It must be something in that Lima water, because back in New York, Rachel and Santana, rising Broadway stars, are figuring out how to navigate being teenagers who hate each other while also rehearsing for the same role. Rupert loves the publicity they’re going to get for having been high school pals and needs them to cut the crap and do the like-white-on-rice thing with each other. As Santana shadows Rachel through rehearsals, they break into The Police’s “Every Breath You Take.” I am reveling in so many Rachel/Santana duets, and the camera work is extra rich with literal and metaphorical shadowing and their mirrored performances on the show’s two-story set. B+

We get a quick happy scene in the loft where Elliot/Starchild fesses up that he knows what Kurt is doing and he’s “not trying to take over your band, man!” Dude got an article in Village Voice; he’s doing OK. And he’s just happy to have a new friend, so why not commemorate their fun day with a cheek-kissing selfie? Oh, maybe because your child-bride fiancé might see it and act like he’s totally cool with it, but my money is more on “totally not cool with it.”

Savor in the friendly moment, because Santana and Rachel both return to the loft after a strained rehearsal and they know someone’s gotta go. But, uh, who in their right mind would leave that loft the size of an elementary school gymnasium? Rachel, apparently: “This is my big break and she is poisoning it!” The camera is doing something crazy on every single one of Rachel’s screaming close-ups, and it follows her right though packing up her old life and heading out to a new one. “You and I have never been friends; never have, and never will be!”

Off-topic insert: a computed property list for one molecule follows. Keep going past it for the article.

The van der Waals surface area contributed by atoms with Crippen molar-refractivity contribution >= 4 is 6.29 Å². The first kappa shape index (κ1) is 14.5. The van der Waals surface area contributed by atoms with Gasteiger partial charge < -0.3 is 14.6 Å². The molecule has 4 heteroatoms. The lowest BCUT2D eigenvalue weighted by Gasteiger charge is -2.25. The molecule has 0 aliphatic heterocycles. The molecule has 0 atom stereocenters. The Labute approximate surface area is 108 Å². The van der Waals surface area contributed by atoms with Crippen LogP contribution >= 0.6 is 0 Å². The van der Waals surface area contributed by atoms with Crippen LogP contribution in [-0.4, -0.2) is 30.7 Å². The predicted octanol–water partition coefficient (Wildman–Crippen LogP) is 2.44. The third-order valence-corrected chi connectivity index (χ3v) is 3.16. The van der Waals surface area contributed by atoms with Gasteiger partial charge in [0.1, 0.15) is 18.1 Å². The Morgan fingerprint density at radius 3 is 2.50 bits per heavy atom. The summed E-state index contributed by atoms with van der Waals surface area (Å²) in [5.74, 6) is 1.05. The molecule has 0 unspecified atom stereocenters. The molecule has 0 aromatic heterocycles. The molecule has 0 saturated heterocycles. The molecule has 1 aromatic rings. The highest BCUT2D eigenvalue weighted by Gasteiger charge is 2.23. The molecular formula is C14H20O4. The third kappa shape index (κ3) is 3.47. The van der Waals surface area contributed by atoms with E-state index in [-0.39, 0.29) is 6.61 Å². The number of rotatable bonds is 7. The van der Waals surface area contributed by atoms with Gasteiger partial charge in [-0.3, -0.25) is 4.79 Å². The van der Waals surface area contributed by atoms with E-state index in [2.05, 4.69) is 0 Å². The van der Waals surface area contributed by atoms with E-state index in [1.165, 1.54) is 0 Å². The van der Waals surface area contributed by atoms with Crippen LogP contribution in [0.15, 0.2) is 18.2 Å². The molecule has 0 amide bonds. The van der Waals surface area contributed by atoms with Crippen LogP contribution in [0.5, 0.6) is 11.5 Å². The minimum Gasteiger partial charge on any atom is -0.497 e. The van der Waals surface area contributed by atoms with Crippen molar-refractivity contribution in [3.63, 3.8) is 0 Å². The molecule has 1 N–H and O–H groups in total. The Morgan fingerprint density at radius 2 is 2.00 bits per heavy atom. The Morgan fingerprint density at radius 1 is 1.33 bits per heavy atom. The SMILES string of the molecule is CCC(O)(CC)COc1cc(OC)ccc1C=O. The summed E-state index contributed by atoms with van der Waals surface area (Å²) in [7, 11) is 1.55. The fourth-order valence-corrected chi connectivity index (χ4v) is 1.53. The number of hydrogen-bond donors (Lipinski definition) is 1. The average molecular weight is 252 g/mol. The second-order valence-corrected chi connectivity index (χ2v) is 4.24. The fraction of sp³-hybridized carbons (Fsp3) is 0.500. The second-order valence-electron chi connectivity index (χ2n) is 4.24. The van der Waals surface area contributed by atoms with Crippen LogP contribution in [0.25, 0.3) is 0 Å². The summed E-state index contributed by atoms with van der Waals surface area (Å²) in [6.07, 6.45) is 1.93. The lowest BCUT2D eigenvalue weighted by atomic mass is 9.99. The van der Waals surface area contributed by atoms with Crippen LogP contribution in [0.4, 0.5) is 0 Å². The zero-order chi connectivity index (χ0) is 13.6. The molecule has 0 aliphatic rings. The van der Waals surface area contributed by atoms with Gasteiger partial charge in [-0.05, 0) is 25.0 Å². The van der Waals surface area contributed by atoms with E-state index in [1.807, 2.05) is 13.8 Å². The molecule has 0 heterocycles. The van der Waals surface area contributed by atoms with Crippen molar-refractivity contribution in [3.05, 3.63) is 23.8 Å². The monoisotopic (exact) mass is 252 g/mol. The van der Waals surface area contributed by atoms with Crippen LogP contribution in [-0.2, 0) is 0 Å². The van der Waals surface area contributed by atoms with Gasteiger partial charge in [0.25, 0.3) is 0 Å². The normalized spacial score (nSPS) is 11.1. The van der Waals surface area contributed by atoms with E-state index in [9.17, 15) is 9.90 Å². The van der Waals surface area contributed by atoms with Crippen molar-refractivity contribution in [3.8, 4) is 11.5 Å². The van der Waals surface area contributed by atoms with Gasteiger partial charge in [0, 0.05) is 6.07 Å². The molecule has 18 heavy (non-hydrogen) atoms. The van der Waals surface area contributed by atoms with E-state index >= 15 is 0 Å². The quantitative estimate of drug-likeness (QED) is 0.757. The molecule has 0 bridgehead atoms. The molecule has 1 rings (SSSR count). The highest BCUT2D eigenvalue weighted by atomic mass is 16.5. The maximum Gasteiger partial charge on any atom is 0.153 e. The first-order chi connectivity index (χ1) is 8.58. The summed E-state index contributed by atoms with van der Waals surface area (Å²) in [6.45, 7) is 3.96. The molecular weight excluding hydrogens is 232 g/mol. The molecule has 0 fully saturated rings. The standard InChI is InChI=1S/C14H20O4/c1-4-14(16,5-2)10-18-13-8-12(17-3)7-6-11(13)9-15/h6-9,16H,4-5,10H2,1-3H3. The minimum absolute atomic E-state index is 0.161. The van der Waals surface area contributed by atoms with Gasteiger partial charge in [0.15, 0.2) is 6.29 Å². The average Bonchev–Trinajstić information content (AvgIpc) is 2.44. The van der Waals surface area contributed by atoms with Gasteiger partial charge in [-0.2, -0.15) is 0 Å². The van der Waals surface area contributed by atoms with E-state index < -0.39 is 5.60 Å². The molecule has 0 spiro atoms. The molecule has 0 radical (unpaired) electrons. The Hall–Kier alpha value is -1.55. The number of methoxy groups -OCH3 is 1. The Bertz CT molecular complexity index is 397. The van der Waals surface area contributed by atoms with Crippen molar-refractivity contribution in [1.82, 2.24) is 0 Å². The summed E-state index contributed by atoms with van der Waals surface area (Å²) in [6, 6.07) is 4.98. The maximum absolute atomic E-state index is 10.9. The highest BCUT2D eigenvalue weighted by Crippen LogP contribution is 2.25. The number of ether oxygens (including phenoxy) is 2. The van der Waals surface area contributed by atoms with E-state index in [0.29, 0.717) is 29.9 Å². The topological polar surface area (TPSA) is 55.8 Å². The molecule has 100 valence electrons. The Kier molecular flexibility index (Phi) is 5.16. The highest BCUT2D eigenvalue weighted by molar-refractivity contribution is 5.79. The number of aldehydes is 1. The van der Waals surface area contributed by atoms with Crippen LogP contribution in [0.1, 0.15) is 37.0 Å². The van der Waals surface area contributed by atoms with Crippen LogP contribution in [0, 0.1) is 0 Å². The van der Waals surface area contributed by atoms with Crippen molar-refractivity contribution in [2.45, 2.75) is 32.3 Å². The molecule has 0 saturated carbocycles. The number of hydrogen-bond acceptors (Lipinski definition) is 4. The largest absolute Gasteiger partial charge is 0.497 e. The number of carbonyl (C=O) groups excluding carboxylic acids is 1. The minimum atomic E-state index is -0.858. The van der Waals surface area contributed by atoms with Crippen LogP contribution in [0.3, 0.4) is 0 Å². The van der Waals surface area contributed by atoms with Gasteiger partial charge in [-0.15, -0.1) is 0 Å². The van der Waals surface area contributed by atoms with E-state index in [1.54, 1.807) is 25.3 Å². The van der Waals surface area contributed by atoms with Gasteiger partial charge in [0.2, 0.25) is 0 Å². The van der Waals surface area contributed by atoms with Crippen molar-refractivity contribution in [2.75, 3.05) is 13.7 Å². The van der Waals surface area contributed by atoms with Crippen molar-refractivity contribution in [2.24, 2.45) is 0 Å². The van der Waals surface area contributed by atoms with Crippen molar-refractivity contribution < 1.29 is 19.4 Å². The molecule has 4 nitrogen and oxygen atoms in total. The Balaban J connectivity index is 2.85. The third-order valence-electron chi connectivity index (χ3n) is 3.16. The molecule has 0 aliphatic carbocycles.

Blaine has decided that his valedictorian speech will be of the musical variety (because Blaine is the Blaine-iest Blaine to ever Blaine), and he’s requested backup from Artie and Tina. In what I think we’re supposed to assume will ultimately become his speech, the three sing “Breakaway” by American Idol-era Kelly Clarkson. If that song doesn’t take you somewhere emotionally (cruising the Texas streets with my brand new learner’s permit), then you had a very different 2004 than I. Those Lima kids are about to head out on their own (take a risk!), Rachel’s moving out (make a change!), and she dramatically rips up a picture of herself and Santana just to seal the deal, and remind you that, yes, you’re still watching Glee.

Best Lines:
- “If during the middle of your speeches you decide to abandon your prepared text in favor a musical number because the emotions you’re feeling are so complex they can only be expressed in song, I promise you I will dedicate my life to making sure that every beverage you drink until the day you die will have just a tiny little bit of my pee in it.” – Sue’s very specific and very necessary threat to Tina and Artie
- Rachel on a fellow up-and-comer at the photo shoot: “She just got the lead on AMC’s new show about Victorian prostitutes." Ball's in your court, AMC.
- “How does one go from Schroeder to Starchild? What is that journey like?” – Kurt asking Elliot what everyone is thinking
- Rupert after finding out Santana and Rachel know each other: “One high school produced both of you?” Oh buddy, you don’t know the half of it.